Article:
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Hints of a brain toxin in Alzheimer's.

Hints of a Brain Toxin in Alzheimer's

Scientists have found the first evidence that protein deposits in the brains of people with Alzheimer's disease may contain a compound toxic to nerve cells. It remains unclear whether their experiments, performed on cultured cells, reflect the situation in living brain tissue. Nonetheless, the findings offer tantalizing new clues abot Alzheimer's potential underpinnings, supporting the hypothesis that a glitch in the biochemical processing of a normal brain protein causes the debilitating, neurological disease.

Despite a decade of research, the cause of Alzheimer's continues to elude scientists. In particular, researchers are vexed by their inability to determine whether the protein-rich deposits, or plaques, seen in Alzheimer-afflicted brains are a cause or a by-product of the disease. Plaque formation is accompanied by brain cell death, progressive memory loss and dementia.

Rachael L. Neve of the Harvard Medical School in Boston Knew that amyloid-a protein present in relatively small quantities in normal brains -- is the major componenet of Alzheimer's plaques, and that each piece of amylod is a fragment of a much larger protein common in n ormal brain tissue. She and her colleagues genetically engineered cells to mass-produce amylod, and found it had no effect on healthy neurons in culture. But with a little more genetic tinkering, the researchers reprogrammed their cells to secrete a slightly longer protein fragment -- one made of the amyloid segment and 63 additional amino acids that normally adjoin it within the large, precursor protein. The new protein proved deadly to cultured ner cells.

"We want to be very cautious about saying that this piece is involved in Alzheimer's disease," says Neve. Scientists so far have found only indirect evidence of her augmented amyloid in the brains of Alzheimer's patients. However, other experiments indicate that normal brain enzymes could easily cut her fragment from the amyloid precursor protein. Neve says the toxic fragment's structure suggests that in most people it would remain safely embedded in a nerve cell membrane, rendering it harmless. But in Alzheimer's patients, a cellular defect might allow its release. "It's possible that this [neurotoxic piece] could be generated first and then get further broken down to produce what's in the plaques," she says.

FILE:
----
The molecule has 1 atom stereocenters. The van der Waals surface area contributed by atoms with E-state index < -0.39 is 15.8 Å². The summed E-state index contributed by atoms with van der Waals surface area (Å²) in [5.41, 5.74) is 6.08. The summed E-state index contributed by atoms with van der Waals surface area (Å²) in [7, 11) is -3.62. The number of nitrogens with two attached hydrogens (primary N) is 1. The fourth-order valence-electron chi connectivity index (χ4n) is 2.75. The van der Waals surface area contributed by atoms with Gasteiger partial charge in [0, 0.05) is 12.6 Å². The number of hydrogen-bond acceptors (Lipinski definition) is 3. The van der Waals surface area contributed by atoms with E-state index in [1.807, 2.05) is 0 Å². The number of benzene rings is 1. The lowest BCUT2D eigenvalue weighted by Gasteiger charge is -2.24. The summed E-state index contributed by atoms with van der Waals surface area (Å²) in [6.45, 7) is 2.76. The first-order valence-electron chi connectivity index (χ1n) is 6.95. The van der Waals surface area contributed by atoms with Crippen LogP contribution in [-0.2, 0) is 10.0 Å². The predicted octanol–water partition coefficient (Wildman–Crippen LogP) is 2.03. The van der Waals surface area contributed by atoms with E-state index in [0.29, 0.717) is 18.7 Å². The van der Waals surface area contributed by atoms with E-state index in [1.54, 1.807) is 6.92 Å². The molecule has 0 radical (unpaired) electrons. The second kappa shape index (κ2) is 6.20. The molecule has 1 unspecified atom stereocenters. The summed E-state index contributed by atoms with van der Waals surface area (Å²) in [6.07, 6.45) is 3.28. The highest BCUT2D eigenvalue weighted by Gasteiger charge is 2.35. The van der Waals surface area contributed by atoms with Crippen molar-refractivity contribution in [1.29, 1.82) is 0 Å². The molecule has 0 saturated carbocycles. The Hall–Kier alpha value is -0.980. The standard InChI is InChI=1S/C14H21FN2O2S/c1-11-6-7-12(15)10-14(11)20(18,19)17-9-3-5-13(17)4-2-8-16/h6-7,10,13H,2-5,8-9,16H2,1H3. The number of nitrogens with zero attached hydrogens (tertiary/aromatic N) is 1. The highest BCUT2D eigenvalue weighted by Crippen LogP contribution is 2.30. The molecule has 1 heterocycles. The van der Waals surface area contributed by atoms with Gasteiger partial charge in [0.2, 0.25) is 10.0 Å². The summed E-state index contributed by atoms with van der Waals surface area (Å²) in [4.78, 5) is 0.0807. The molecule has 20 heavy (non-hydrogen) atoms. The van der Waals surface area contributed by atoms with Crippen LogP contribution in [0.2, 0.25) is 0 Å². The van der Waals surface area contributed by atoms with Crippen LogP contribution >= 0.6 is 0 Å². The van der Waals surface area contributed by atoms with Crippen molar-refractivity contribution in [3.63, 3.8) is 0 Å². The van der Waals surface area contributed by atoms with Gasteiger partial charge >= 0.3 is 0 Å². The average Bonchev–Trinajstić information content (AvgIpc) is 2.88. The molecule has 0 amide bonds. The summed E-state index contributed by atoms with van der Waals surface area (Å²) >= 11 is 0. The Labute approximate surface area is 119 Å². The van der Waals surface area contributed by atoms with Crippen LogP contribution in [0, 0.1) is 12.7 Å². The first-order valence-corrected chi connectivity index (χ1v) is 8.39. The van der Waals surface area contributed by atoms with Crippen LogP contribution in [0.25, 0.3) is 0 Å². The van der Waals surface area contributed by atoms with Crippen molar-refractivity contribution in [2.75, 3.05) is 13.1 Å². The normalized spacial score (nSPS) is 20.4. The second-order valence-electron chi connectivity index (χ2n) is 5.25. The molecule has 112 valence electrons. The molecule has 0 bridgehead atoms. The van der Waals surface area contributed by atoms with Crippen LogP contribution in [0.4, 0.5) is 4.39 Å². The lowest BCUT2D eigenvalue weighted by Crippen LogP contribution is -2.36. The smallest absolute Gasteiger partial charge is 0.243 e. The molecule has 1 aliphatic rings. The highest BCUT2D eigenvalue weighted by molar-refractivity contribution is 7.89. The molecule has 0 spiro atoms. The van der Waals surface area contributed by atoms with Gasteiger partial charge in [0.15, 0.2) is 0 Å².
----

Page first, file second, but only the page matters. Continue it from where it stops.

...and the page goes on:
Other researchers agree that Neve's work, described in the July 28 SCIENCE, is the first to associate any neurotoxic effects with an amyloid-related protein. But it has yet to be reconciled with findings published in the March 17 SCIENCE by University of California, Irvine, researcher Carl W. Cotman and colleagues. They chemically synthesized a closely related amyloid fragment that temporarily enhanced nerve growth.

"The story is going to be fairly complicated, and there may be a variety of different functions served by these different fragments of the larger molecule," Cotman says. Nonetheless, he adds, Neve's use of living cells to produce her fragment is "a lovely methodological approach" that will prove useful as scientists seek to create and test other potentially significant Alzheimer's proteins.

If ongoing experiments confirm a role for Neve's protein in Alzheimer's, further research could lead to the development of drugs capable of blocking its effects, she says.
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Author:Weiss, R.
Publication:Science News
Date:Jul 29, 1989
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